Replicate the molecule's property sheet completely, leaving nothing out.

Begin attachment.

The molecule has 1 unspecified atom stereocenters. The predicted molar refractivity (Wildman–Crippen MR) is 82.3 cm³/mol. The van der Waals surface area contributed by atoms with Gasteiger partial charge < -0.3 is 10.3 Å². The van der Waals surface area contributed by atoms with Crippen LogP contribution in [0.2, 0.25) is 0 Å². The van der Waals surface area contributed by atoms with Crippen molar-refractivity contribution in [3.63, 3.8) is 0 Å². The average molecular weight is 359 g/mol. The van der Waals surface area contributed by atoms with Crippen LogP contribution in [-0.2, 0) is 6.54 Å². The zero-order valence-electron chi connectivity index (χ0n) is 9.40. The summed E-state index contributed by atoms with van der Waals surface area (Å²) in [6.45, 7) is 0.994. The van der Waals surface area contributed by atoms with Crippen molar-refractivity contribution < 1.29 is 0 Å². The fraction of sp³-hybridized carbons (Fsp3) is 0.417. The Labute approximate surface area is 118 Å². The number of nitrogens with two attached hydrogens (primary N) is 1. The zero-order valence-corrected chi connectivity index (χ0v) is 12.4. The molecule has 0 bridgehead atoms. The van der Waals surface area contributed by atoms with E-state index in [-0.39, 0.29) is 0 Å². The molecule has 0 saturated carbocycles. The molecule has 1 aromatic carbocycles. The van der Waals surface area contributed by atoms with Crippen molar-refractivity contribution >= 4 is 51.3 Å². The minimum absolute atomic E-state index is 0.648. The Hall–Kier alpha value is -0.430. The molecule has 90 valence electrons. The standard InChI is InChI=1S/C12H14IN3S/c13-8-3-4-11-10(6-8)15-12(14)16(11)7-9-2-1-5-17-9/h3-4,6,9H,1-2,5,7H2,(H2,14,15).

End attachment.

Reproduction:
The molecule has 1 unspecified atom stereocenters. The predicted molar refractivity (Wildman–Crippen MR) is 82.3 cm³/mol. The van der Waals surface area contributed by atoms with Gasteiger partial charge < -0.3 is 10.3 Å². The van der Waals surface area contributed by atoms with Crippen LogP contribution in [0.2, 0.25) is 0 Å². The van der Waals surface area contributed by atoms with Crippen molar-refractivity contribution in [3.63, 3.8) is 0 Å². The average molecular weight is 359 g/mol. The van der Waals surface area contributed by atoms with Crippen LogP contribution in [-0.2, 0) is 6.54 Å². The zero-order valence-electron chi connectivity index (χ0n) is 9.40. The summed E-state index contributed by atoms with van der Waals surface area (Å²) in [6.45, 7) is 0.994. The van der Waals surface area contributed by atoms with Crippen molar-refractivity contribution < 1.29 is 0 Å². The fraction of sp³-hybridized carbons (Fsp3) is 0.417. The Labute approximate surface area is 118 Å². The number of nitrogens with two attached hydrogens (primary N) is 1. The zero-order valence-corrected chi connectivity index (χ0v) is 12.4. The molecule has 0 bridgehead atoms. The van der Waals surface area contributed by atoms with E-state index in [-0.39, 0.29) is 0 Å². The molecule has 0 saturated carbocycles. The molecule has 1 aromatic carbocycles. The van der Waals surface area contributed by atoms with Crippen molar-refractivity contribution >= 4 is 51.3 Å². The minimum absolute atomic E-state index is 0.648. The Hall–Kier alpha value is -0.430. The molecule has 90 valence electrons. The standard InChI is InChI=1S/C12H14IN3S/c13-8-3-4-11-10(6-8)15-12(14)16(11)7-9-2-1-5-17-9/h3-4,6,9H,1-2,5,7H2,(H2,14,15).